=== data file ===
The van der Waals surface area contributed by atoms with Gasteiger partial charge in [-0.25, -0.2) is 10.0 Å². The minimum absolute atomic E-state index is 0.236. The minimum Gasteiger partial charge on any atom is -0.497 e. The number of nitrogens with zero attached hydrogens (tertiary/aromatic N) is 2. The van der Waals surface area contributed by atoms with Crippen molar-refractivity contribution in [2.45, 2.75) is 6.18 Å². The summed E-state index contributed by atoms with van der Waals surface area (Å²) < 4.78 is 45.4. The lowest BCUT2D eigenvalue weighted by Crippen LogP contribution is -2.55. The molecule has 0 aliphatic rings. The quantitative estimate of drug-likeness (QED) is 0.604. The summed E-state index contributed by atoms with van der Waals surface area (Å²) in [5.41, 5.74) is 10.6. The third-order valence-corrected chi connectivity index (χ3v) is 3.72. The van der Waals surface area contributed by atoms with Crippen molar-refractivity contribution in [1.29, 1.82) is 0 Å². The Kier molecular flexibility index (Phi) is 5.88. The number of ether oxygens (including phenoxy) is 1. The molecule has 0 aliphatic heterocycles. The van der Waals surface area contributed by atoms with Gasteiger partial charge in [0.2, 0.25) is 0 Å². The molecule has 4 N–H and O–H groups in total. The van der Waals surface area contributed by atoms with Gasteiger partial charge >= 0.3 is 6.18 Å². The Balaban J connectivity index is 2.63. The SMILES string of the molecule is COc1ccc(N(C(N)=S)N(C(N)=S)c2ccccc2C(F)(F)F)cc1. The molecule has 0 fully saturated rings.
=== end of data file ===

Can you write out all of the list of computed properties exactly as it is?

The van der Waals surface area contributed by atoms with Gasteiger partial charge in [-0.25, -0.2) is 10.0 Å². The minimum absolute atomic E-state index is 0.236. The minimum Gasteiger partial charge on any atom is -0.497 e. The number of nitrogens with zero attached hydrogens (tertiary/aromatic N) is 2. The van der Waals surface area contributed by atoms with Crippen molar-refractivity contribution in [2.45, 2.75) is 6.18 Å². The summed E-state index contributed by atoms with van der Waals surface area (Å²) < 4.78 is 45.4. The lowest BCUT2D eigenvalue weighted by Crippen LogP contribution is -2.55. The molecule has 0 aliphatic rings. The quantitative estimate of drug-likeness (QED) is 0.604. The summed E-state index contributed by atoms with van der Waals surface area (Å²) in [5.41, 5.74) is 10.6. The third-order valence-corrected chi connectivity index (χ3v) is 3.72. The van der Waals surface area contributed by atoms with Crippen molar-refractivity contribution in [1.29, 1.82) is 0 Å². The Kier molecular flexibility index (Phi) is 5.88. The number of ether oxygens (including phenoxy) is 1. The molecule has 0 aliphatic heterocycles. The van der Waals surface area contributed by atoms with Gasteiger partial charge in [0.2, 0.25) is 0 Å². The molecule has 4 N–H and O–H groups in total. The van der Waals surface area contributed by atoms with Gasteiger partial charge >= 0.3 is 6.18 Å². The Balaban J connectivity index is 2.63. The SMILES string of the molecule is COc1ccc(N(C(N)=S)N(C(N)=S)c2ccccc2C(F)(F)F)cc1. The molecule has 0 fully saturated rings.